Springer explained that not cleaning up after your dog or composting the waste can create issues because it introduces bacteria into waterways when it rains or is hosed off into a storm drain. In contrast, landfills are typically designed with a protective layer at the bottom to prevent groundwater contamination from chemicals or bacteria.

“Landfills are the best place for dog waste,” Springer said.

There are more reasons to send your pet’s business in a bag to a landfill than preventing waterborne illnesses. P is not only for poop but for phosphorus, a mineral that reduces dissolved oxygen levels in the water, raises acidity and is key in creating algae blooms, all contributing to the deaths of fish and other marine life.

Water testing

Laura Reed, City of Mountlake Terrace stormwater program manager, gave her audience a hands-on demonstration of the four key metrics to study for water quality: dissolved oxygen, water temperature, pH levels and turbidity.

Reed first showed the children how to test for dissolved oxygen levels. Reed explained that fish get oxygen from breathing water like humans do when breathing air. To test water samples, she had the kids place water samples into ampoules with a chemical that changed to blue. The higher the amount of oxygen, the darker blue the water turned.

Laura Reed, the stormwater program manager for the City of Mountlake Terrace, shows the conservationists of tomorrow how to test water temperature and pH levels crucial for healthy fish.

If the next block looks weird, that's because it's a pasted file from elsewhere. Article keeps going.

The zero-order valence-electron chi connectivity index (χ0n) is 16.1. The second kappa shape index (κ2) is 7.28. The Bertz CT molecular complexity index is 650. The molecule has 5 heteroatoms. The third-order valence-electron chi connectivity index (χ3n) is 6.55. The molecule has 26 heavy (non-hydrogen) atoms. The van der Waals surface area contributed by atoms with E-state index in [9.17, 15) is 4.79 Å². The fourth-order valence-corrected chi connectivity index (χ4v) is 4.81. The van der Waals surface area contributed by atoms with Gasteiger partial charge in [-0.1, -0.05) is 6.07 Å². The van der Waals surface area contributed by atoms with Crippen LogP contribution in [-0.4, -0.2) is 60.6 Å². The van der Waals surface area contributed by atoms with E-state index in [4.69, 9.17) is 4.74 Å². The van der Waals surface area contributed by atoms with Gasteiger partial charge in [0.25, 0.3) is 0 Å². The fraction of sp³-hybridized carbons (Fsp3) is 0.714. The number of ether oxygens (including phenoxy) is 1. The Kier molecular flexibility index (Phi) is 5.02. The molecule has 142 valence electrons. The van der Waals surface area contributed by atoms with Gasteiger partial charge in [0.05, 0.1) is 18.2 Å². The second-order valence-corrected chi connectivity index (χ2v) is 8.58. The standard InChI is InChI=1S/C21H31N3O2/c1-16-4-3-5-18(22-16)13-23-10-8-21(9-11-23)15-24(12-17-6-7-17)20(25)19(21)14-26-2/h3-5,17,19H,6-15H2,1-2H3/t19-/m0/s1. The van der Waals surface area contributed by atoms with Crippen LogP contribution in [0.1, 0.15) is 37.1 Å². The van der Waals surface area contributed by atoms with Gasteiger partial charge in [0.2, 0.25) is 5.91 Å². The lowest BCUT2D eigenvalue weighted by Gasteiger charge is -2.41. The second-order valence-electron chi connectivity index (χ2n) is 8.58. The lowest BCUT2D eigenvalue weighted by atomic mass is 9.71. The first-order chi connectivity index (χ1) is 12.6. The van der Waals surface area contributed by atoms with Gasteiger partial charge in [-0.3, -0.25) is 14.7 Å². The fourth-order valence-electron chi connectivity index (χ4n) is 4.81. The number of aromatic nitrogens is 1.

Several factors can affect water’s dissolved oxygen levels, such as detergents. But high temperatures can also trigger large algae blooms. These blooms displace oxygen in the water and kill fish.

But dissolved oxygen isn’t the only concern for marine life. Unlike mammals, fish cannot regulate their temperature and must swim to cooler water. If the water is too warm, fish can die.

The device that measures temperature also measures pH levels or how much acid is in the water, and Reed also explained how runoff can lower the pH. The fish in low-pH water suffer from gill damage, develop mucus on the gills, and decrease in size and population. Another result is that fish diversity is reduced as acid-sensitive species are replaced with those that are acid-tolerant.

Finally, Reed explained the process for testing the water’s turbidity — how cloudy it is. One can think of turbidity as air quality for fish.

Water samples were placed into a clear glass sample jar and put into a machine slightly smaller than a toaster set on its side with a cylindrical hole for the jar. The device tests the turbidity of water by passing light through the sample. The more particles in the water, the less light will pass through.

What this means for water-breathing creatures is that they are breathing in all the particles in the water.

“It’s like when we have those big forest fires, and it gets hard to breathe,” Reed said. “It clogs up their gills, and they can’t breathe.”


Artistic attendees had a chance to express their creative side with salmon art. Coloring pages featuring the five native salmon species in the Puget Sound watershed were available to all ages to decorate and hang up in the plaza’s salmon gallery.

Felicity, Russell and Michelle R. enjoy coloring the different species of salmon in the Pacific Northwest. Felicity said coloring was her favorite activity during Youth Science at the Plaza.

You can find more information about the Snohomish Conservation District here.

— Story and photos by Rick Sinnett


  1. As a founder of the only national trade organization of pooper scoopers, I really appreciate the poop toss game. We might have to steal that from you for our national convention coming up in September. 🙂 Since our beginning in 2002, we have held a turd herding contest every year to vie for the fastest scooper. #pooperscooperconvention